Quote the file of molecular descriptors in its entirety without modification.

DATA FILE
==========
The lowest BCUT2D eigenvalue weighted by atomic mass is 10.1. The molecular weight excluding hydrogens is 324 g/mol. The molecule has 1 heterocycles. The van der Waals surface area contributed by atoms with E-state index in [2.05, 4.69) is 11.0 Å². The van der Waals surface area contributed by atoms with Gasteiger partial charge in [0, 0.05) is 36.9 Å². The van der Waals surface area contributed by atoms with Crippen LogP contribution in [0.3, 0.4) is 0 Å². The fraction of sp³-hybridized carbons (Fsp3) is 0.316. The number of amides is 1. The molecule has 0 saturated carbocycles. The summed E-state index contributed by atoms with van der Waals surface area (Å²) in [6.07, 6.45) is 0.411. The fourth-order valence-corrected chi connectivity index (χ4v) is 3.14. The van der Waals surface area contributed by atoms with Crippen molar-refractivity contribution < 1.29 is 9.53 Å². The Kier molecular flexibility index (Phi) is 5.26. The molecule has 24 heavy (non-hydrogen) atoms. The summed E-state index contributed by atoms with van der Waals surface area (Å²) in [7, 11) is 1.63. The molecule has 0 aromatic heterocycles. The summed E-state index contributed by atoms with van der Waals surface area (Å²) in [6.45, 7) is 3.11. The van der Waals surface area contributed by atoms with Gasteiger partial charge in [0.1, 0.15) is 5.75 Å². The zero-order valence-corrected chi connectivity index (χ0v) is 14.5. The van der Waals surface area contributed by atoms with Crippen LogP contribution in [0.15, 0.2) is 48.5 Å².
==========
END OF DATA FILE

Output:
The lowest BCUT2D eigenvalue weighted by atomic mass is 10.1. The molecular weight excluding hydrogens is 324 g/mol. The molecule has 1 heterocycles. The van der Waals surface area contributed by atoms with E-state index in [2.05, 4.69) is 11.0 Å². The van der Waals surface area contributed by atoms with Gasteiger partial charge in [0, 0.05) is 36.9 Å². The van der Waals surface area contributed by atoms with Crippen LogP contribution in [0.3, 0.4) is 0 Å². The fraction of sp³-hybridized carbons (Fsp3) is 0.316. The number of amides is 1. The molecule has 0 saturated carbocycles. The summed E-state index contributed by atoms with van der Waals surface area (Å²) in [6.07, 6.45) is 0.411. The fourth-order valence-corrected chi connectivity index (χ4v) is 3.14. The van der Waals surface area contributed by atoms with Crippen molar-refractivity contribution < 1.29 is 9.53 Å². The Kier molecular flexibility index (Phi) is 5.26. The molecule has 24 heavy (non-hydrogen) atoms. The summed E-state index contributed by atoms with van der Waals surface area (Å²) in [7, 11) is 1.63. The molecule has 0 aromatic heterocycles. The summed E-state index contributed by atoms with van der Waals surface area (Å²) in [6.45, 7) is 3.11. The van der Waals surface area contributed by atoms with Gasteiger partial charge in [0.1, 0.15) is 5.75 Å². The zero-order valence-corrected chi connectivity index (χ0v) is 14.5. The van der Waals surface area contributed by atoms with Crippen LogP contribution in [0.15, 0.2) is 48.5 Å².